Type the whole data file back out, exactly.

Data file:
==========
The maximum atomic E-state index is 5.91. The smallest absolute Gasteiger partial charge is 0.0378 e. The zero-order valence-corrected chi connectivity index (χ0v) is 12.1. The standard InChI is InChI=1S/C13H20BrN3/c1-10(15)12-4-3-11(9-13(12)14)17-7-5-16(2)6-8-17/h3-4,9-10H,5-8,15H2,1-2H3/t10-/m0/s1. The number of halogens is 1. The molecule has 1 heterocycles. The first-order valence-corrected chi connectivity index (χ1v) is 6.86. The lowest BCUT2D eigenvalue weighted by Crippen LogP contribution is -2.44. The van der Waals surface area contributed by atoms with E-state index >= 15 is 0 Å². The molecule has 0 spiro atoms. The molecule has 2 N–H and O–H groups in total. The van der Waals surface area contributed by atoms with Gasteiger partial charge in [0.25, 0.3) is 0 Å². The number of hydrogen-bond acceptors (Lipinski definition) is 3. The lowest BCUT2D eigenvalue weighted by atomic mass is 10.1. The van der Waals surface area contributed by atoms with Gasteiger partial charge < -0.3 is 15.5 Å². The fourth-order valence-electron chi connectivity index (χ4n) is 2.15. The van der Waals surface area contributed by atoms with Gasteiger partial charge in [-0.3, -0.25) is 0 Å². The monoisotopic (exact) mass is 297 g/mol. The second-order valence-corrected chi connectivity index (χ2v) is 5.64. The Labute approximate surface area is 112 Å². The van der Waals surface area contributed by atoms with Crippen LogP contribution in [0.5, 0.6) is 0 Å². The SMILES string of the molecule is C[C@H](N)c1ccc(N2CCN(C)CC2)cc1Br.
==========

The maximum atomic E-state index is 5.91. The smallest absolute Gasteiger partial charge is 0.0378 e. The zero-order valence-corrected chi connectivity index (χ0v) is 12.1. The standard InChI is InChI=1S/C13H20BrN3/c1-10(15)12-4-3-11(9-13(12)14)17-7-5-16(2)6-8-17/h3-4,9-10H,5-8,15H2,1-2H3/t10-/m0/s1. The number of halogens is 1. The molecule has 1 heterocycles. The first-order valence-corrected chi connectivity index (χ1v) is 6.86. The lowest BCUT2D eigenvalue weighted by Crippen LogP contribution is -2.44. The van der Waals surface area contributed by atoms with E-state index >= 15 is 0 Å². The molecule has 0 spiro atoms. The molecule has 2 N–H and O–H groups in total. The van der Waals surface area contributed by atoms with Gasteiger partial charge in [0.25, 0.3) is 0 Å². The number of hydrogen-bond acceptors (Lipinski definition) is 3. The lowest BCUT2D eigenvalue weighted by atomic mass is 10.1. The van der Waals surface area contributed by atoms with Gasteiger partial charge < -0.3 is 15.5 Å². The fourth-order valence-electron chi connectivity index (χ4n) is 2.15. The van der Waals surface area contributed by atoms with Gasteiger partial charge in [-0.3, -0.25) is 0 Å². The monoisotopic (exact) mass is 297 g/mol. The second-order valence-corrected chi connectivity index (χ2v) is 5.64. The Labute approximate surface area is 112 Å². The van der Waals surface area contributed by atoms with Crippen LogP contribution in [0.5, 0.6) is 0 Å². The SMILES string of the molecule is C[C@H](N)c1ccc(N2CCN(C)CC2)cc1Br.